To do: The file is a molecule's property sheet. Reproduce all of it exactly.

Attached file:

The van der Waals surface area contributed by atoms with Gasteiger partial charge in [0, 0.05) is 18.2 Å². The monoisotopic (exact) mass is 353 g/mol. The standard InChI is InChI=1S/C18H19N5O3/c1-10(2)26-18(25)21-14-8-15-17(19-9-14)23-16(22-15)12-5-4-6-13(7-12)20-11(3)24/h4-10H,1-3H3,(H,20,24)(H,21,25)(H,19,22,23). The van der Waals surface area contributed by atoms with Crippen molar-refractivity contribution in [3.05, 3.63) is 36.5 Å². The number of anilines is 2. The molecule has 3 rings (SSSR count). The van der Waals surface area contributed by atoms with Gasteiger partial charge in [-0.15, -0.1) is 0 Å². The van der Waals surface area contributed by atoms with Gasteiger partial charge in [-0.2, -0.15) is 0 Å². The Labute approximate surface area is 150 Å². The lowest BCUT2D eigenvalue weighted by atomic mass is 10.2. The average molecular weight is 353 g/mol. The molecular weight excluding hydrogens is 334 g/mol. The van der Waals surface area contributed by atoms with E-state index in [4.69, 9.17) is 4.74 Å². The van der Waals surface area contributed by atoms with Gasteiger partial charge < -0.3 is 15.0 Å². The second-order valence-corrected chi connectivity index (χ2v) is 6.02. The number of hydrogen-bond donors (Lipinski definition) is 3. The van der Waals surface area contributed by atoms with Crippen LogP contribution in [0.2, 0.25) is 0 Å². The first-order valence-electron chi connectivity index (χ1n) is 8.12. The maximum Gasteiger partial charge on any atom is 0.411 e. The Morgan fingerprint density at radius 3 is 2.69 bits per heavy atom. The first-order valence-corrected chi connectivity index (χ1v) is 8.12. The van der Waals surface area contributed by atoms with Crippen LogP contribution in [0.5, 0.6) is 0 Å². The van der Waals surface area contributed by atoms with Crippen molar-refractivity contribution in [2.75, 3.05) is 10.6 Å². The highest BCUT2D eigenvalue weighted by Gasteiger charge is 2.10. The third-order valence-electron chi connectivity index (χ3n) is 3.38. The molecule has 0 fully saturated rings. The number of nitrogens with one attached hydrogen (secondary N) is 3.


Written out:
The van der Waals surface area contributed by atoms with Gasteiger partial charge in [0, 0.05) is 18.2 Å². The monoisotopic (exact) mass is 353 g/mol. The standard InChI is InChI=1S/C18H19N5O3/c1-10(2)26-18(25)21-14-8-15-17(19-9-14)23-16(22-15)12-5-4-6-13(7-12)20-11(3)24/h4-10H,1-3H3,(H,20,24)(H,21,25)(H,19,22,23). The van der Waals surface area contributed by atoms with Crippen molar-refractivity contribution in [3.05, 3.63) is 36.5 Å². The number of anilines is 2. The molecule has 3 rings (SSSR count). The van der Waals surface area contributed by atoms with Gasteiger partial charge in [-0.15, -0.1) is 0 Å². The van der Waals surface area contributed by atoms with Gasteiger partial charge in [-0.2, -0.15) is 0 Å². The Labute approximate surface area is 150 Å². The lowest BCUT2D eigenvalue weighted by atomic mass is 10.2. The average molecular weight is 353 g/mol. The molecular weight excluding hydrogens is 334 g/mol. The van der Waals surface area contributed by atoms with E-state index in [4.69, 9.17) is 4.74 Å². The van der Waals surface area contributed by atoms with Gasteiger partial charge < -0.3 is 15.0 Å². The second-order valence-corrected chi connectivity index (χ2v) is 6.02. The number of hydrogen-bond donors (Lipinski definition) is 3. The van der Waals surface area contributed by atoms with Crippen LogP contribution in [0.2, 0.25) is 0 Å². The first-order valence-electron chi connectivity index (χ1n) is 8.12. The maximum Gasteiger partial charge on any atom is 0.411 e. The Morgan fingerprint density at radius 3 is 2.69 bits per heavy atom. The first-order valence-corrected chi connectivity index (χ1v) is 8.12. The van der Waals surface area contributed by atoms with Crippen LogP contribution in [0.5, 0.6) is 0 Å². The van der Waals surface area contributed by atoms with Crippen molar-refractivity contribution in [2.75, 3.05) is 10.6 Å². The highest BCUT2D eigenvalue weighted by Gasteiger charge is 2.10. The third-order valence-electron chi connectivity index (χ3n) is 3.38. The molecule has 0 fully saturated rings. The number of nitrogens with one attached hydrogen (secondary N) is 3.